Team:Ionis Paris/Hardware


Drone's conception process

In order to demonstrate our project into real-world conditions, we developed a custom drone able to safely transport our organisms into the chosen areas. We used a 3D printer at La Paillasse to print most of the drone parts ourselves (chassis and feet). The files used to print the drone are available here. The drone was designed in order to safely contain genetically modified organisms using a tube that we also designed and printed. The tube, working as an airlock, allowed air sampling without risking bacterial dissemination in the external environment. (Please note that containment tests have only been conducted inside the lab).

The drone is a quadricopter with a 980kv power. It has 4 ESC (motor speed control systems) of 30A and is equipped with a flight control system as well as a distribution circuit. It runs on a 3S battery (5Ah).
We designed it to hold four tubes in the prototype version. In order to open those tubes, the drone is equipped with servomotors able to lift the lid of the tubes. The drone has a 500g payload capacity which is more than needed and a theoretical autonomy of 8 minutes. The extra payload will be used to add other modules to the drone (such as a bleach bottle as explained below).

Figure 1: On the left: Our drone's chassis. On the right: The final version of our drone

Even if this drone is just a prototype, it is the first step towards field applications of our project. Our main objective was to realize a flying drone able to carry the bacteria on-site without dissemination and to sample external air. We did reach this objective: see our drone flying.

There is already a very simple safety mechanism on the drone. If it goes out of the controller’s range, it will land. However, this will not avoid bacterial dissemination if the drone crashed. This is why a second safety mechanism had to be set up.
Our solution to this problem is a small bottle of bleach attached under the drone. In the event of a crash, the bottle would break and spill the bleach, killing any bacteria that might have leaked out of a broken tube.
We proposed some improvements to this prototype:

  • Investigation of drone's on-field bioluminescence analysis abilities: it appears that the required technology is out of our reach within the frame of the iGEM competition. It might be possible by using a microfluidic circuit and a small photosensitive cell. The microfluidic circuit would allow us to manipulate the cells one by one to make them pass in front of a photosensitive cell. However, using this technology, the time before bioluminescence assay must be reduced.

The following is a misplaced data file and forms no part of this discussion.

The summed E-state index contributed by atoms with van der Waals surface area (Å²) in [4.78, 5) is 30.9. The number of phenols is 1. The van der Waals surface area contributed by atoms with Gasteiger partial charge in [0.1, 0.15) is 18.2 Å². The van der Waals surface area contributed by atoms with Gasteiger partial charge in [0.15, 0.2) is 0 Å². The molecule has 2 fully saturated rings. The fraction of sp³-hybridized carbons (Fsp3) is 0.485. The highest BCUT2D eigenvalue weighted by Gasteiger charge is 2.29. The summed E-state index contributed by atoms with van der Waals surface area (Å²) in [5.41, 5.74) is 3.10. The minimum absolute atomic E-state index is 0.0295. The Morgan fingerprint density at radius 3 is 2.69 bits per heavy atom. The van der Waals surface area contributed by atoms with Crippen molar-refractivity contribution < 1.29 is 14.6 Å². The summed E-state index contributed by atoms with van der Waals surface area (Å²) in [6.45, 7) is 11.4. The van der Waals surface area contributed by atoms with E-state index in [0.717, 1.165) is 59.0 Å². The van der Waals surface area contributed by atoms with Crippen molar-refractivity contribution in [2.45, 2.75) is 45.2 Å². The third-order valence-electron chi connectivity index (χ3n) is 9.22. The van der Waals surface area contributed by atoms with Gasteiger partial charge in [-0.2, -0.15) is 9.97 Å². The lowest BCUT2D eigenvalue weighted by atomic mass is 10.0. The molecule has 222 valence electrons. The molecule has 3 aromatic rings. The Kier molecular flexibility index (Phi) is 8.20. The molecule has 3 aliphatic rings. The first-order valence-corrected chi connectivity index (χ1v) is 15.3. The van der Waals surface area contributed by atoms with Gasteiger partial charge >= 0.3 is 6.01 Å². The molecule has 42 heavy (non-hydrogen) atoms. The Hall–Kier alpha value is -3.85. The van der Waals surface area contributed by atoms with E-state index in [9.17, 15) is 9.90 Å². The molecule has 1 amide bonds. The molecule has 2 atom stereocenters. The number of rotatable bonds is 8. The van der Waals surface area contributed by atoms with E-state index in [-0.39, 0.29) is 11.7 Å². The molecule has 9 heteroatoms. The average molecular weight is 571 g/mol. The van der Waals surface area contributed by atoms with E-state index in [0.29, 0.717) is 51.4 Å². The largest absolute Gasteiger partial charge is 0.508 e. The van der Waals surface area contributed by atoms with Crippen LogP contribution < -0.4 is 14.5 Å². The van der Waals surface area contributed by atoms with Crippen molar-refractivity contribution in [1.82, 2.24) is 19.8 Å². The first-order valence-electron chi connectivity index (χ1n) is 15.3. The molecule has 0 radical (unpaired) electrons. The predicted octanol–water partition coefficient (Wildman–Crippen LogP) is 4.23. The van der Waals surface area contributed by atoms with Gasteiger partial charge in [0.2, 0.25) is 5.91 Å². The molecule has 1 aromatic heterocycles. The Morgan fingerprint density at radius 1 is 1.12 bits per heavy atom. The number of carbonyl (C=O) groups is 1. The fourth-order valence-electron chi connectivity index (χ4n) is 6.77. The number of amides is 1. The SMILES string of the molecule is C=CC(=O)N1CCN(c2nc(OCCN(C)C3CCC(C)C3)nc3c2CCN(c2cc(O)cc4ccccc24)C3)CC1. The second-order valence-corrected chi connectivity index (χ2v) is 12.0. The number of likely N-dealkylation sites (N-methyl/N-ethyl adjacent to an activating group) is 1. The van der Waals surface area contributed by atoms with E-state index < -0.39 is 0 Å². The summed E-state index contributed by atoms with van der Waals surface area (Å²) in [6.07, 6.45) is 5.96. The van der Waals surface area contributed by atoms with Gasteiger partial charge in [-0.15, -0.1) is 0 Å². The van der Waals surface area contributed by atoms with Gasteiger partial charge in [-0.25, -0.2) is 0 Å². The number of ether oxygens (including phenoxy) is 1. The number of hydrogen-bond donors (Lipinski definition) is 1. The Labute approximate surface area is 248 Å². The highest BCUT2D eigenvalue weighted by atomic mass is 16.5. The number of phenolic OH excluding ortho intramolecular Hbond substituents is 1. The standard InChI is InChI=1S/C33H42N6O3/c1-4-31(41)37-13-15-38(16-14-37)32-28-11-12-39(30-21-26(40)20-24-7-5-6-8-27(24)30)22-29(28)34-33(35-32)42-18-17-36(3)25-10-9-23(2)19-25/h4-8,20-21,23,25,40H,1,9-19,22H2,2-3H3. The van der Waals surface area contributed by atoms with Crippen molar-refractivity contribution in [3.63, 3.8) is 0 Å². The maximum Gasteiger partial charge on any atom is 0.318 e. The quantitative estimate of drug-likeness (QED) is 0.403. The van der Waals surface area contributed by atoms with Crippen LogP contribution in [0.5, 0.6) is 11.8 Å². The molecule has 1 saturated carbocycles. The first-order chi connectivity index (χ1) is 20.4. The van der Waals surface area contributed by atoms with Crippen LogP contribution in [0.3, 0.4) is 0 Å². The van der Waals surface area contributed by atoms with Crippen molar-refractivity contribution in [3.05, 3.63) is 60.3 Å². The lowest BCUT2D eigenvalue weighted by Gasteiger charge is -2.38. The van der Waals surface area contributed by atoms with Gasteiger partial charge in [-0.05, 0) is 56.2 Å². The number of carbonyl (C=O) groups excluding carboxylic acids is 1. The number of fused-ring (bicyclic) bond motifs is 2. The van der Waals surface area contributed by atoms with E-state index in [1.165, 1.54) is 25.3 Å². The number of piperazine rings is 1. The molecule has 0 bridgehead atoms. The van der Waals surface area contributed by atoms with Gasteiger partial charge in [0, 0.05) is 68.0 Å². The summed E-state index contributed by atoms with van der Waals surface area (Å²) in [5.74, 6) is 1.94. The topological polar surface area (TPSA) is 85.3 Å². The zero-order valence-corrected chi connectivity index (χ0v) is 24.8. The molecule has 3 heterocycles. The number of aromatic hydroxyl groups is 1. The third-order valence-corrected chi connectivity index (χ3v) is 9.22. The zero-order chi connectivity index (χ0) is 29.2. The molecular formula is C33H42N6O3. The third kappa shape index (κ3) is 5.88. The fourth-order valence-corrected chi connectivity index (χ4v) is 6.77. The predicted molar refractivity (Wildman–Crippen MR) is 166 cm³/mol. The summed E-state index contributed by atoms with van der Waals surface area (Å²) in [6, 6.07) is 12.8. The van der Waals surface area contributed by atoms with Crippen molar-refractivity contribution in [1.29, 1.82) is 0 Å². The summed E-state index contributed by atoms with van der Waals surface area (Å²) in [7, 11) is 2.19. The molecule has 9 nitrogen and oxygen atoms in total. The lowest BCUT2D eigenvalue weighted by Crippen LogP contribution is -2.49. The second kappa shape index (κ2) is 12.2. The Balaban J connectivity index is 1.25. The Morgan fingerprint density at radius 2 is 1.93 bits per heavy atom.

• Drone telecontrol: We thought about coding a software that would allow us to telecontrol our drone. A GPS-based software will allow automatic mapping and a more efficient flight planning. However, when we discussed about the software code with Edouard GUILHOT, director of Civic Drone, it appeared more complex than expected. It would also involve extra electronic components.

  • Figure 2: Drone creation by Pierre Couderc

    Containment tubes

    Tube design and materials

    The bacteria containing tube was one of our challenges. As we are working with living modified organisms, it had to be perfectly closed to avoid any dissemination. Therefore, we designed a tube able to sample external air and expose bacteria to it while remaining perfectly hermetic.

    The tube functions as an airlock. There is a compartment between the outside environment and the inside of the tube that acts as an interface that does not directly allow the contact of the tube's outside with the tube's inside. At the beginning the tube is half open but the air cannot enter. Thanks to little servomotors placed on the drone, tubes can be opened to sample the air. However, at this step, the bottom of the lid still closes the tube preventing bacterial dissemination. Finally, the tube closes fully and the air goes though the interface into the inner part of the tube in which bacteria are. Exposed to the pollutant, the bacteria will start producing luciferase.

    We believe that the tube we designed can be a very useful tool for applied synthetic biology and future team will do their best to improve it within the iGEM competition.

    Figure 3: Tube design

    Figure 4: Printing of the tube

    Air sampling by the containment tube without bacterial dissemination